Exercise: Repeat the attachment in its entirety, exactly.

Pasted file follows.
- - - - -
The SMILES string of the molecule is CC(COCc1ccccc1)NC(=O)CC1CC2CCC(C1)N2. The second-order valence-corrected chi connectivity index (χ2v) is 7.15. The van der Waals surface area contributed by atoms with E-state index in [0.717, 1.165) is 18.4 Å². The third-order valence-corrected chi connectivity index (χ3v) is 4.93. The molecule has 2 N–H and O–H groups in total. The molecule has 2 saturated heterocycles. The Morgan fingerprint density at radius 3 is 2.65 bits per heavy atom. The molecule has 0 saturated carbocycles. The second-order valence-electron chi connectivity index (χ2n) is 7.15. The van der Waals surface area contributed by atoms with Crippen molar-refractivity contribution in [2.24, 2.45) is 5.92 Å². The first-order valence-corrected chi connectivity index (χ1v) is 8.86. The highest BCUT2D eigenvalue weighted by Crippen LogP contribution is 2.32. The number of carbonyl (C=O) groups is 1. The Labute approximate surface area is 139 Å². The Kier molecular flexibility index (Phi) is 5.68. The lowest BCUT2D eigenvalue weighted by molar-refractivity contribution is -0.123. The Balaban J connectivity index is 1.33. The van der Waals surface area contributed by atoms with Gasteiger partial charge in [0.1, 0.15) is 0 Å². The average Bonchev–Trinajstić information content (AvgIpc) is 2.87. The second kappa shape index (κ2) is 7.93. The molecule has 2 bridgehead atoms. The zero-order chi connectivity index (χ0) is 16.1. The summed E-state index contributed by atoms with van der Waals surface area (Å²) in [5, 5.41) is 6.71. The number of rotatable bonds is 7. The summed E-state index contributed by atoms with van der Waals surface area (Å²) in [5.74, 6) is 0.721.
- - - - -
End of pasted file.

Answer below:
The SMILES string of the molecule is CC(COCc1ccccc1)NC(=O)CC1CC2CCC(C1)N2. The second-order valence-corrected chi connectivity index (χ2v) is 7.15. The van der Waals surface area contributed by atoms with E-state index in [0.717, 1.165) is 18.4 Å². The third-order valence-corrected chi connectivity index (χ3v) is 4.93. The molecule has 2 N–H and O–H groups in total. The molecule has 2 saturated heterocycles. The Morgan fingerprint density at radius 3 is 2.65 bits per heavy atom. The molecule has 0 saturated carbocycles. The second-order valence-electron chi connectivity index (χ2n) is 7.15. The van der Waals surface area contributed by atoms with Crippen molar-refractivity contribution in [2.24, 2.45) is 5.92 Å². The first-order valence-corrected chi connectivity index (χ1v) is 8.86. The highest BCUT2D eigenvalue weighted by Crippen LogP contribution is 2.32. The number of carbonyl (C=O) groups is 1. The Labute approximate surface area is 139 Å². The Kier molecular flexibility index (Phi) is 5.68. The lowest BCUT2D eigenvalue weighted by molar-refractivity contribution is -0.123. The Balaban J connectivity index is 1.33. The van der Waals surface area contributed by atoms with Gasteiger partial charge in [0.1, 0.15) is 0 Å². The average Bonchev–Trinajstić information content (AvgIpc) is 2.87. The second kappa shape index (κ2) is 7.93. The molecule has 2 bridgehead atoms. The zero-order chi connectivity index (χ0) is 16.1. The summed E-state index contributed by atoms with van der Waals surface area (Å²) in [5, 5.41) is 6.71. The number of rotatable bonds is 7. The summed E-state index contributed by atoms with van der Waals surface area (Å²) in [5.74, 6) is 0.721.